“It was apples to oranges, things didn’t look the same. We had dual monitors and were getting accustomed to that,” she said. “Staff people [adapted] more easily because they hadn’t worked for years and years with paper and pen. It wasn’t as painful for them because they weren’t as tied to the way it had always been done.”
By the third year, the process was easier. Tracy and her partner knew how to define and identify items that were stored on their computers versus physical filing cabinets. They were electronically tracking workflow for returns to know how many still needed to be prepared. The assembly process also was easier because instead of making two copies of the return—one for physical files—the firm’s copy now lives in GoFileRoom.
ZS Consulting Group LLP, a two-partner CPA firm in Melville, N.Y., has been gradually moving to paperless for the past four years. A lot of it has been driven by IRS electronic filing requirements.
The firm’s managing partner, Dov Zaidman, CPA/CITP, estimates the firm saved 15% to 20% in time just by eliminating the need to look for files, folders and papers. This type of benefit is something Metzler said is key in firms of all sizes and not to be taken lightly.
One Knoxville, Tenn.-based firm that handles accounting work for a client with 33 franchises was able to quantify time savings into dollars. As part of that service, exchanging client source documents and handling it was costing both the firm and a client a great deal of time and money.
So the firm convinced the client to foot the bill for a document management system to allow it to electronically exchange daily accounts payable invoices with the firm rather than sending paperwork out via FedEx once a week on average, with each of the 33 franchises spending $24 each time they sent a package. Switching to a document management system saved the client roughly $41,000 a year in mailing costs plus the cost of paper and ink. The firm, Pinkstaff, Simpson, Hall & Headrick PC, sent the client’s store managers instructions about how to process the information using the system, CNG-SAFE, which works with a plug-in called CNG-Books that integrates with QuickBooks, and had each store buy a $300 scanner to send the information. It paid for itself in shipping costs alone, according to Sharon Conder, a CPA at the firm.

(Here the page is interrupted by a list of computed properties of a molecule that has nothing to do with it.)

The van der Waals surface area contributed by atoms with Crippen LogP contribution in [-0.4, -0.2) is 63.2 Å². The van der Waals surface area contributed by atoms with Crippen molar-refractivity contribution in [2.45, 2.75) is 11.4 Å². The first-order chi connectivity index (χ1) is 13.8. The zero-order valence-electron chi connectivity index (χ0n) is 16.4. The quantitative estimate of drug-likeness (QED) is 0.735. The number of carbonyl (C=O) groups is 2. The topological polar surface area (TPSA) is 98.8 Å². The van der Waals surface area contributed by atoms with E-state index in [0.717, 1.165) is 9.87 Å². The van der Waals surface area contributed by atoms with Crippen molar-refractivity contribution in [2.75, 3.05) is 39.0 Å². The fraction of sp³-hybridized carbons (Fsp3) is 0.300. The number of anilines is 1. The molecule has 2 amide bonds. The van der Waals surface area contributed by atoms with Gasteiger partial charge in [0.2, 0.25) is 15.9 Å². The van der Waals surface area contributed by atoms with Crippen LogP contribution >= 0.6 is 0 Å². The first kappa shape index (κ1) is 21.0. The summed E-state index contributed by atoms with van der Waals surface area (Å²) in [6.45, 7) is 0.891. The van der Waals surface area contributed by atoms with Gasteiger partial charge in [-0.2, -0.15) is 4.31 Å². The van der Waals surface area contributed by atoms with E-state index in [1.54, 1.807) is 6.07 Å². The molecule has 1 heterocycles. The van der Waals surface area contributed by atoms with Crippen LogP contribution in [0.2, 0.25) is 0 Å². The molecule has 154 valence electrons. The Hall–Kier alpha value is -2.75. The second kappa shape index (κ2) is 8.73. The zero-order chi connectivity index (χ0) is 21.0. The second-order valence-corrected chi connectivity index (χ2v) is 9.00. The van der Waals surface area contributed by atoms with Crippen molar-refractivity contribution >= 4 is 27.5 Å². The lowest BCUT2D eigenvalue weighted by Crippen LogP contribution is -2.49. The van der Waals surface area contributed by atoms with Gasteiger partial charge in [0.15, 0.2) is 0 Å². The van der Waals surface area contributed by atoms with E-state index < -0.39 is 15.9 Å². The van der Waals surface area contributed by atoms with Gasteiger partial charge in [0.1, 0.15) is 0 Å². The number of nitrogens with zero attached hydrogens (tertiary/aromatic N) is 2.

With the physical mailing system, not only was the firm three days behind on the client’s cash flows, but because all of the franchises had the same vendors, it was easy to misfile the paperwork. As a result, the firm had to pay someone $15 an hour for eight hours of filing every week—more than $6,000 a year—some of which was spent just searching for documents.